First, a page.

A local case in point is my own medical group…Specialists are paid on RVUs out of the primary care pool (as are all other medical expenses.) The specialists are paid a significant premium above Medicare rates. Old and limited …data suggest that some specialists are more efficient than their community counter-parts. Whatever the merits or demerits of this arrangement, one thing is clear, and that is that there is no alignment around population health. And there is no engagement in the co-management of high risk and sick patients beyond traditional norms of professional conduct. Rightfully, specialists may have the most impact on some of the sickest patients. Is it not a strange anachronism that we do not routinely and explicitly co-develop and manage a care plan? We both know that there is a world of difference between clinicians talking to one another about a patient’s care, and a PCP reading a computerized and often templated consultant’s note (and vice versa) often learning more of substance directly from the patient and his/her advocate as to what happened at the last specialty visit.

How do we get specialty skin in the game? I believe everyone now believes that primary care has been and still is grossly under-funded; communities with robust primary care have better outcomes (than those dominated by specialists), lower costs, and better access to care; and cost of care, but not quality, is increased according to the number of specialists in a community. This is not a knock on specialty care, but an obviously haphazard system lacking intentional design which if done better–to my larger point–would involve shifting dollars.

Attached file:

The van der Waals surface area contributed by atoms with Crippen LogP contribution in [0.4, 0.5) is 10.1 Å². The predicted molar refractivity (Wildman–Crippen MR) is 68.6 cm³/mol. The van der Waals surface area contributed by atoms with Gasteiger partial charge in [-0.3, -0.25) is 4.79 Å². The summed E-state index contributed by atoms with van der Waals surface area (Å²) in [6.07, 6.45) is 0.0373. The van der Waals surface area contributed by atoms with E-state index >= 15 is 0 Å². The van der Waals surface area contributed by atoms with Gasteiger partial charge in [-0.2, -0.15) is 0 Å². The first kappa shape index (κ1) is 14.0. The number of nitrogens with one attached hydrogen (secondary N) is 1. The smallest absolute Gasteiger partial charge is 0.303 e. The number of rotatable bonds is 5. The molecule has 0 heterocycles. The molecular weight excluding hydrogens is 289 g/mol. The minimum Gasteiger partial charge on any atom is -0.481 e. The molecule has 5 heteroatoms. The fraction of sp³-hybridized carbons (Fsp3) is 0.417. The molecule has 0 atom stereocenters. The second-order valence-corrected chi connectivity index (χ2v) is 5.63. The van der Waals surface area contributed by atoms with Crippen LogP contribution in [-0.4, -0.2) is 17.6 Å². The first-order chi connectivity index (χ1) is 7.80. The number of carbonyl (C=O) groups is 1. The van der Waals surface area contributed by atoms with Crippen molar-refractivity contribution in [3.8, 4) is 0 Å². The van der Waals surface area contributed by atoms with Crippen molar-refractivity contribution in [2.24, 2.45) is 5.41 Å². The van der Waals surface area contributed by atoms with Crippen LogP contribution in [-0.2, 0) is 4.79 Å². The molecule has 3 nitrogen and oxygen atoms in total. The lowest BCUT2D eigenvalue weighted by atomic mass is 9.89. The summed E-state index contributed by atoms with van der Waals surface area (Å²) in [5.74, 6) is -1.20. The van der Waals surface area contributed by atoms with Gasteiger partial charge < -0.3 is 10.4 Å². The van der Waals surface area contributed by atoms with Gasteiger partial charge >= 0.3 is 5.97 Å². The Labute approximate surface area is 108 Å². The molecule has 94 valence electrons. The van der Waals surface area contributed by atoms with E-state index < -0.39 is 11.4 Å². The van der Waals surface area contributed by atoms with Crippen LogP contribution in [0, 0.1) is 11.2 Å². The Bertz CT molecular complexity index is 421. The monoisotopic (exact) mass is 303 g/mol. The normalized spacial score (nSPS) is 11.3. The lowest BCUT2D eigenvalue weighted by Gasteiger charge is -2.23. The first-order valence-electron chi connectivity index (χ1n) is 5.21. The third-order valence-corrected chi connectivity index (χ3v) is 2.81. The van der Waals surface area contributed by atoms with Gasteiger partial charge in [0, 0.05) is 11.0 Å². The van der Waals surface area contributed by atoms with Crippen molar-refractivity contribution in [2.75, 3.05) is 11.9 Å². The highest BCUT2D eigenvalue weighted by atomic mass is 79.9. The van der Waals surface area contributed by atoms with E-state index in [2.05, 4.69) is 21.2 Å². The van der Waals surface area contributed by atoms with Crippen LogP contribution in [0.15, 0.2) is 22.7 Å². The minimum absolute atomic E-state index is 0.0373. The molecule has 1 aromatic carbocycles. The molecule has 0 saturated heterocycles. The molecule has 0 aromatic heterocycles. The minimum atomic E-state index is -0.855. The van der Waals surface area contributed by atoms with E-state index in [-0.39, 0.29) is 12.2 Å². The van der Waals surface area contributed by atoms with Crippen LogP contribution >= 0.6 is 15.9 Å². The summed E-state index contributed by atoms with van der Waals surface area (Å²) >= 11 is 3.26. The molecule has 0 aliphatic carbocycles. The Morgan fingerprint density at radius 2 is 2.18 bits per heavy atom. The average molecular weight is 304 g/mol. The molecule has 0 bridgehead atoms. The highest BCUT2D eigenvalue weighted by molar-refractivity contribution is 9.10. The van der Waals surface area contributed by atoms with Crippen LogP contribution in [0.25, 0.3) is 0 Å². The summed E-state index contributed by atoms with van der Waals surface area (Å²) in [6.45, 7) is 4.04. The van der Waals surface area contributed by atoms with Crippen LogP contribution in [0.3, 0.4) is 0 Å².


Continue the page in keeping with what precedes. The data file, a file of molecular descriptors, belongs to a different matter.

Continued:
Maybe there is enough waste in the system to allow providers to sustain their incomes and still achieve our broader goals. But I have a funny feeling that that won’t happen without intentional structural reform within the profession and led by the profession that rights the historic wrongs of the RUC and the hugely distorted RVU system. ACOs are the type of structural reform that would allow this to happen but only if we in the healthcare community can figure out a better way to work together for the common good.

When I read this profound note it was quite late at night, but I felt a need to “stay in flow” in what would surely be an informative conversation. This physician leader is positioned to make a difference and he was thoughtfully expressing a huge problem within his organization as well as in so many others. Despite that it had been a long day that began early in Philadelphia with a high energy discussion and a rushed trip back to Logan and from there a drive directly to a very pleasant evening at the fundraising gala of the Boston VNA, I felt that the letter needed a quick “midnight” response. Without the consideration that the letter deserved, I wrote a first response that I knew from the moment I hit “send” was not an adequate answer to the thoughtful comment in the letter that I had received. My less than adequate first response:

Once again you put your finger right on the sore spot. Everyone agrees that primary care has been abused woefully over the 25 years since RVUs were put in place in the early 90s during Bush I. Ironically, they were meant to correct the inappropriate differential between primary care and specialty care. They had the opposite effect.

It is difficult to reduce anyone’s pay for the same work. Most of the people I talk to think we should raise the comp of primary care significantly but would never agree to lower or even freeze specialty comp.

My solution would be to freeze specialty comp and introduce penalties for behavior that does not contribute to better outcomes…Your organization has a specialty legacy. It would be great to see the HPC have the authority that the Green Mountain Care Board has. I understand your concerns about the future.

You probably do not know that I was on the state commission in 2011 that was created to study variation in reimbursement to doctors and hospitals. Clearly, it is hard to decrease anyone’s pay. We found that just holding hospital pay to no increase it would take greater than 10 years to create equity…